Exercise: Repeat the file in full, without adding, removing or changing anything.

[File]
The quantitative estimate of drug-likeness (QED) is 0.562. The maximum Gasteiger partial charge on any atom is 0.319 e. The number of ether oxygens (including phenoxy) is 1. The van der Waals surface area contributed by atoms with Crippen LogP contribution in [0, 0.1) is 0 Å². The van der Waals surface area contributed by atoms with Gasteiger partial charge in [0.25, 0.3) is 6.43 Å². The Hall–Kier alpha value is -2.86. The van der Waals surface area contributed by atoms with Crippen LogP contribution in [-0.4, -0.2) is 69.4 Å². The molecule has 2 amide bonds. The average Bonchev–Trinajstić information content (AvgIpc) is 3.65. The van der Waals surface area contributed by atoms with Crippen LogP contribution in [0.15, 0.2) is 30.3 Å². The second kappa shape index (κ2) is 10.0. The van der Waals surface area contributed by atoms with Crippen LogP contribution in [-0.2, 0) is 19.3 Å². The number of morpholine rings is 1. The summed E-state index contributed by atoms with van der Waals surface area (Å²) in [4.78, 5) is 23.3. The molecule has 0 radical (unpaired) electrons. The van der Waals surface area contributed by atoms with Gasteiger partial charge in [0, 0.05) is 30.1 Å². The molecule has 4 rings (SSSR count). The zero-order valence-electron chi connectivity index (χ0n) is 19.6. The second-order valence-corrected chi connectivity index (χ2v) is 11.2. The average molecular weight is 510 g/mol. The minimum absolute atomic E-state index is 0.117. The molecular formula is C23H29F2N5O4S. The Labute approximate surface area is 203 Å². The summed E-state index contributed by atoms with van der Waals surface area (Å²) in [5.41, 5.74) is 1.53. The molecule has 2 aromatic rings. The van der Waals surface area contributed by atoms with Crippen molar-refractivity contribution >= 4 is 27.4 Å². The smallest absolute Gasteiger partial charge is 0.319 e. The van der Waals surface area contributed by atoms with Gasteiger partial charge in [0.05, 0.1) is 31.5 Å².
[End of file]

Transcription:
The quantitative estimate of drug-likeness (QED) is 0.562. The maximum Gasteiger partial charge on any atom is 0.319 e. The number of ether oxygens (including phenoxy) is 1. The van der Waals surface area contributed by atoms with Crippen LogP contribution in [0, 0.1) is 0 Å². The van der Waals surface area contributed by atoms with Gasteiger partial charge in [0.25, 0.3) is 6.43 Å². The Hall–Kier alpha value is -2.86. The van der Waals surface area contributed by atoms with Crippen LogP contribution in [-0.4, -0.2) is 69.4 Å². The molecule has 2 amide bonds. The average Bonchev–Trinajstić information content (AvgIpc) is 3.65. The van der Waals surface area contributed by atoms with Crippen LogP contribution in [0.15, 0.2) is 30.3 Å². The second kappa shape index (κ2) is 10.0. The van der Waals surface area contributed by atoms with Crippen LogP contribution in [-0.2, 0) is 19.3 Å². The number of morpholine rings is 1. The summed E-state index contributed by atoms with van der Waals surface area (Å²) in [4.78, 5) is 23.3. The molecule has 0 radical (unpaired) electrons. The van der Waals surface area contributed by atoms with Gasteiger partial charge in [0, 0.05) is 30.1 Å². The molecule has 4 rings (SSSR count). The zero-order valence-electron chi connectivity index (χ0n) is 19.6. The second-order valence-corrected chi connectivity index (χ2v) is 11.2. The average molecular weight is 510 g/mol. The minimum absolute atomic E-state index is 0.117. The molecular formula is C23H29F2N5O4S. The Labute approximate surface area is 203 Å². The summed E-state index contributed by atoms with van der Waals surface area (Å²) in [5.41, 5.74) is 1.53. The molecule has 2 aromatic rings. The van der Waals surface area contributed by atoms with Crippen molar-refractivity contribution >= 4 is 27.4 Å². The smallest absolute Gasteiger partial charge is 0.319 e. The van der Waals surface area contributed by atoms with Gasteiger partial charge in [0.05, 0.1) is 31.5 Å².